Take a look at your life. Is any job, habit, or hobby you engage in something that you cannot do without sinning? Are you able to go to the bar without drinking to excess? Can you serve God while fulfilling your contract with your boss? If the answer is no, then cut that thing away from you. It doesn’t matter if it is a “normal” thing, like having a few extra drinks, or even something admired and glorified by society, such as being a cop, Marine, or politician. Look at it. Can you do that without sin?
Here is where the rubber meets the road. As Christians, we are responsible for what we know to be right and wrong. When we receive revelation that something you once thought was right is actually sinful (and this happens to the best of us!), we will have to choose. Will we go with what is easy, normal, and traditional, or will we follow Christ?
This passage is part of the Sermon on the Mount. Jesus is preaching something radical; he is taking the commands of the Torah, and reading into it something beyond a mere adherence to rules. Turning one’s cheek, loving one’s neighbor, and returning blessing for insult are not natural behaviors for sinful people. They require a true change of heart and a firm commitment to cling to Christ even when it isn’t comfortable.
If we heed this admonition, then we may be mocked by the world. Where evil is normal, a righteous man is really, really weird. We could even be accused of evil ourselves — those who have stood for peace have often been targets of those promoting war. If that happens, remember Jesus’ promise earlier in the chapter: “Blessed are you when people revile you and persecute you and utter all kinds of evil against you falsely on my account. Rejoice and be glad, for your reward is great in heaven, for in the same way they persecuted the prophets who were before you.” (Matt. 5:11-12)
“The real glory is being knocked to your knees and then coming back. That’s real glory. That’s the essence of it.” – Vince Lombardi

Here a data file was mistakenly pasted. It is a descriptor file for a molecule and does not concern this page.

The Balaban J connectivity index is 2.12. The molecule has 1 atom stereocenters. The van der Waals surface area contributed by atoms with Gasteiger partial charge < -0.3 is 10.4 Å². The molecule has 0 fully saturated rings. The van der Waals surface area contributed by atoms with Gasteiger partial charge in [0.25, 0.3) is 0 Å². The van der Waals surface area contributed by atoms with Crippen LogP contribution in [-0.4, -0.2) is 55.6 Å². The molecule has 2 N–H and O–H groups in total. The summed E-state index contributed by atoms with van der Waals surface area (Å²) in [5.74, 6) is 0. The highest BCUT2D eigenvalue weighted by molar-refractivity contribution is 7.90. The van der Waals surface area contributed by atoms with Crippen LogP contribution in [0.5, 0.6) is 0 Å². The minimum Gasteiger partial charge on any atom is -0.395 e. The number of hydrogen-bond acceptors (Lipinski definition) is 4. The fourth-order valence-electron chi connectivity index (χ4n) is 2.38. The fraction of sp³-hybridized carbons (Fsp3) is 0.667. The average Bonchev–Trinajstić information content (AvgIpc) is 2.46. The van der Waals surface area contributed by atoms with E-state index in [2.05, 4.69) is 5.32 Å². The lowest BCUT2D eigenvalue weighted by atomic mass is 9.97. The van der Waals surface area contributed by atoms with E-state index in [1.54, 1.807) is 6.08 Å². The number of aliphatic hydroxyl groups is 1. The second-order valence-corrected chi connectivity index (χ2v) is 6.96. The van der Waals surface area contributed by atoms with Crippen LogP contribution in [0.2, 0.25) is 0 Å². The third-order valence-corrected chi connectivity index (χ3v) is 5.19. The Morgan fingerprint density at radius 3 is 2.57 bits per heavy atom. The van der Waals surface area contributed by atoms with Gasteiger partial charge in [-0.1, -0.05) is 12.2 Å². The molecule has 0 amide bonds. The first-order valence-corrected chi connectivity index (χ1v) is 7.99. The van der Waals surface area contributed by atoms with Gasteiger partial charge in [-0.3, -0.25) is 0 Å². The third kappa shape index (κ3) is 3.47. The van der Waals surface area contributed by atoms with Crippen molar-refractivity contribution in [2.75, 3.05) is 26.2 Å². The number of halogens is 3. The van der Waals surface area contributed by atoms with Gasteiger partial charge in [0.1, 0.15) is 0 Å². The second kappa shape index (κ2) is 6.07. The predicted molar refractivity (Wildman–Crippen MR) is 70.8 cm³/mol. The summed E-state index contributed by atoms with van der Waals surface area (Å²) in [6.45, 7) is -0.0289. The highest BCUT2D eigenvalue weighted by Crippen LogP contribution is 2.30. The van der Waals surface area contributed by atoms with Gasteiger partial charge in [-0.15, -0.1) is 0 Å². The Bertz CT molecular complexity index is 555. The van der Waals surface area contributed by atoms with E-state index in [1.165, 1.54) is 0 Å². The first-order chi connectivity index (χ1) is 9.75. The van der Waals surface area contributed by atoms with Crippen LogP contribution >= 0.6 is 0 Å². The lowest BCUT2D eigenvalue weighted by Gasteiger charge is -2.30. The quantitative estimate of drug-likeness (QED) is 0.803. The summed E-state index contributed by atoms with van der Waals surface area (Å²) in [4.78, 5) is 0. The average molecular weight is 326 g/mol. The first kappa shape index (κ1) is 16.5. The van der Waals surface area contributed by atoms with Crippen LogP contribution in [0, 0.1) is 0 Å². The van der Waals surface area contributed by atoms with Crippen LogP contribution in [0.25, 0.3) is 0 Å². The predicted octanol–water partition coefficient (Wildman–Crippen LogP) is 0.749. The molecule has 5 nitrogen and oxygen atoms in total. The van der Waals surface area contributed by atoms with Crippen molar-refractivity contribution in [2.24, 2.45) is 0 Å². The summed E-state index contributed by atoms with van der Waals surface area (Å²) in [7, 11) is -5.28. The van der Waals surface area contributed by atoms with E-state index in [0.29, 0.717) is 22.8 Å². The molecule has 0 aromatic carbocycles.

Many of life’s lessons can be learned while playing football. My son’s youth football league, for example, enforces rules to manufacture more “competitive” games. When a team is behind by more than four touchdowns it automatically begins all its offensive possessions from its opponent’s 40 yard line. To ease matters, the clock is also run continuously to shorten the game. Finally, if a team wins by more than 43 points, its head coach is suspended for a game.
Supporters might argue that these rules teach sportsmanship. Such sportsmanship, however, is involuntary – it is made compulsory by directive. Knute Rockne, Notre Dame’s legendary head coach, once remarked, “One man practicing sportsmanship is better than a hundred men teaching it.” Players only learn sportsmanship and compassion when they choose to practice leniency against a defeated opponent. Read More→
Today, Christmas Eve 2014, marks the 100th anniversary of the Christmas during World War 1. On that remarkable day, soilders from all sides of the war – French, British, Scottish, and German soldiers – crossed no-man’s land and in the spirit of the Prince of Peace celebrated Christmas together. Yesterday I posted a brief review of the event and a book by Stanley Wintraub about the truce called Silent Night. Today I want to say a few additional words about the truce and what it should mean to all of us.
In the days leading up to Christmas in 1914, British General Sir Horace Smith-Dorrien issued a firm instruction to the officers of all British army: “It is during this period that the greatest danger to the morale of troops exists. Experience of this and of every other war proves undoubtedly that troops in trenches in close proximity to the enemy slide very easily, if permitted to do so, into a “live and let live” theory of life… officers and men sink into a military lethargy from which it is difficult to arouse them when the moment for great sacrifices again arises…the attitude of our troops can be readily understood and to a certain extent commands sympathy… such an attitude is however most dangerous for it discourages initiative in commanders and destroys the offensive spirit in all ranks…the Corps Commander therefore directs Divisional Commanders to impress on subordinate commanders the absolute necessity of encouraging offensive spirit… friendly intercourse with the enemy, unofficial armistices, however tempting and amusing they may be, are absolutely prohibited.”